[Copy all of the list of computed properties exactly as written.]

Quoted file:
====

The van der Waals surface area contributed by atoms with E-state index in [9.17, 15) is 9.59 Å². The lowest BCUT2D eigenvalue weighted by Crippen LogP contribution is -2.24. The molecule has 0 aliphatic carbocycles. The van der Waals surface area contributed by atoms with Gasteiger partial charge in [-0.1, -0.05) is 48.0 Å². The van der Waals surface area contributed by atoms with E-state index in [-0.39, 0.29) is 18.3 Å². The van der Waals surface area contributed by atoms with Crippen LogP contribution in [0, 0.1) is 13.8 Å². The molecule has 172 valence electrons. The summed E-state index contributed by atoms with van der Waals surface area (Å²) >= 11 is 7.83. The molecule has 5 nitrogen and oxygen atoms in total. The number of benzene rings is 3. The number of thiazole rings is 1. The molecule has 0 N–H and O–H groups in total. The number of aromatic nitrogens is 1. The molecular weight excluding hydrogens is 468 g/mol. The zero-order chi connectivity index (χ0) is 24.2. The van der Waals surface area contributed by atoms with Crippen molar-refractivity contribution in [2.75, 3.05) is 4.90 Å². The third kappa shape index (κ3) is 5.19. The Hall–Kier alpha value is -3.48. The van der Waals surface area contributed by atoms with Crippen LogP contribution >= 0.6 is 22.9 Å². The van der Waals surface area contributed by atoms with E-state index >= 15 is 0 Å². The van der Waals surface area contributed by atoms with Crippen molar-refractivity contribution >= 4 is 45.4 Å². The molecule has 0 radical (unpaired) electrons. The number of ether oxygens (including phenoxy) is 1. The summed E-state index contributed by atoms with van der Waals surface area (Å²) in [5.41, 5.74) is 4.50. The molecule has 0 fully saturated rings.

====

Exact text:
The van der Waals surface area contributed by atoms with E-state index in [9.17, 15) is 9.59 Å². The lowest BCUT2D eigenvalue weighted by Crippen LogP contribution is -2.24. The molecule has 0 aliphatic carbocycles. The van der Waals surface area contributed by atoms with Gasteiger partial charge in [-0.1, -0.05) is 48.0 Å². The van der Waals surface area contributed by atoms with E-state index in [-0.39, 0.29) is 18.3 Å². The van der Waals surface area contributed by atoms with Crippen LogP contribution in [0, 0.1) is 13.8 Å². The molecule has 172 valence electrons. The summed E-state index contributed by atoms with van der Waals surface area (Å²) >= 11 is 7.83. The molecule has 5 nitrogen and oxygen atoms in total. The number of benzene rings is 3. The number of thiazole rings is 1. The molecule has 0 N–H and O–H groups in total. The number of aromatic nitrogens is 1. The molecular weight excluding hydrogens is 468 g/mol. The zero-order chi connectivity index (χ0) is 24.2. The van der Waals surface area contributed by atoms with Crippen molar-refractivity contribution in [2.75, 3.05) is 4.90 Å². The third kappa shape index (κ3) is 5.19. The Hall–Kier alpha value is -3.48. The van der Waals surface area contributed by atoms with Crippen LogP contribution >= 0.6 is 22.9 Å². The van der Waals surface area contributed by atoms with E-state index >= 15 is 0 Å². The van der Waals surface area contributed by atoms with Crippen molar-refractivity contribution >= 4 is 45.4 Å². The molecule has 0 radical (unpaired) electrons. The number of ether oxygens (including phenoxy) is 1. The summed E-state index contributed by atoms with van der Waals surface area (Å²) in [5.41, 5.74) is 4.50. The molecule has 0 fully saturated rings.